With the rapid implementation of ‘targeted’ therapies, kidney cancer has entered a new era where old paradigms are being challenged, and new ones can be explored. The idea of delivering ‘neoadjuvant’ systemic therapy to alter the surgical treatment of advanced RCC was suggested in this same journal ~10 years ago as a proof‐of‐concept study [1]. Since then, a plethora of small case series has investigated the safety and feasibility of different targeted agents in the preoperative setting to facilitate surgical resection of locally advanced disease, mostly with a ‘cytoreductive’ (rather than ‘curative’) intent.

In this issue of the BJU Int, Lebacle et al. [2] evaluated the role of neoadjuvant axitinib, an oral tyrosine kinase inhibitor currently recommended as a second‐line option for metastatic clear cell RCC, to downstage cT2 kidney cancer and allow a partial nephrectomy (PN). In this multicentre prospective study, 18 patients with RCC (median tumour size 7.6 cm and R.E.N.A.L. [Radius; Exophytic/Endophytic; Nearness; Anterior/Posterior; Location] score 11) were enrolled. A median tumour size reduction of 17% was obtained, and the primary outcome (‘clinical downstaging’ to cT1 to allow PN) was achieved in 12 patients (67%). Overall, 16 patients underwent PN, as this was successfully done also in four of six (67%) patients who were not ‘down‐staged’ by the drug. Notably, about half of the PNs were performed with a robotic approach. Whilst axitinib was well tolerated, five patients experienced a high‐grade complication after surgery, including one death. Interestingly, final pathology showed upstaging to pT3a disease in seven patients, and two positive margins. Moreover, about a third of patients had metastatic progression and two had recurrence at 2 years. Thus, while the authors noted axitinib to be effective in reducing tumour size and achieving a clinical downstaging in most patients, the significant presence of pT3a disease calls into question the overall efficacy (to truly pathologically downstage) or desirability (most of the tumours that were not downstaged still successfully underwent PN) of the study’s main stated aim.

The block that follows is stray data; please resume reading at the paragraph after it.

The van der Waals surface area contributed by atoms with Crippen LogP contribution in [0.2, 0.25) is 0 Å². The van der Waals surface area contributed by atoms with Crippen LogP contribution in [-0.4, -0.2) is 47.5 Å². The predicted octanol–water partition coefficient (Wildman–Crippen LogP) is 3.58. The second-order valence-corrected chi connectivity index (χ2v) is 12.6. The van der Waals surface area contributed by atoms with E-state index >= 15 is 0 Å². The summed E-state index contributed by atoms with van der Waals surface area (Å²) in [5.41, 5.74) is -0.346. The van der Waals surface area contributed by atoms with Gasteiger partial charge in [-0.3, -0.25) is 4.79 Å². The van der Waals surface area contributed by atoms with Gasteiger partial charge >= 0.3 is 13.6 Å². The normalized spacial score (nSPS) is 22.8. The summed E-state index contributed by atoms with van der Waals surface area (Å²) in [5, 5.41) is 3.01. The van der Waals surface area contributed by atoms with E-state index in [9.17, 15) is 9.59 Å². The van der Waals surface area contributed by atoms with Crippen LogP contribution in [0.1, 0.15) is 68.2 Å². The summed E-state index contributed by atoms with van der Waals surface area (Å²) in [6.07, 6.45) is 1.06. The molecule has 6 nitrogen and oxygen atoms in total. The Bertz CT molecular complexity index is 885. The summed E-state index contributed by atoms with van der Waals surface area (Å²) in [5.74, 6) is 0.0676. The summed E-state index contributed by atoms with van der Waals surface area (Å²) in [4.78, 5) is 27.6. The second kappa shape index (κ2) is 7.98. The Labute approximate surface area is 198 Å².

The rapid adoption of robotic surgery and the increasing experience with PN techniques translated into expanding indications for minimally invasive nephron‐sparing surgery (NSS), to include also T1b and T2 renal masses [3], and the field is primed for a possible paradigm shift. Whether or not a PN is doable, regardless of the technique, remains in the hands of the surgeon, who makes that decision based on previous personal experience. This is also the case for the present study, where the primary outcome was simply represented by the number of patients who could get a PN (instead of a radical nephrectomy). As such, is such a subjective endpoint (feasibility of PN) clinically meaningful? While disagreement may occur over the risk of PN in complex and elective cases, the desirability of nephron preservation in imperative and most elective circumstances is supported by evidence that largely suggests that PN translates into better renal function. In addition, recent findings suggest that estimated GFR preservation might translate into better cancer‐specific survival [4]. Certainly, this type of endpoint (whether a PN is feasible) is prone to intrinsic bias and limitations.

Only a limited number of studies have specifically explored the role of neoadjuvant therapy to enable NSS with variable results [5] (Table 1) [2, 6, 7, 8, 9]. Overall, these studies suggest that even a modest tumour size reduction can facilitate kidney preservation in a significant number of cases. Amongst these studies, only one had assessed axitinib in this specific setting [9]. Differences in outcomes between that trial and the present one by Lebacle et al. [2] could be explained by differences in study populations and/or drug regimens. A more recent study by Karam et al. [10], showed that inter‐observer agreement regarding the feasibility of a PN is quite variable, which is not surprising. For this reason, those authors advocated the need for a ‘resectability score’.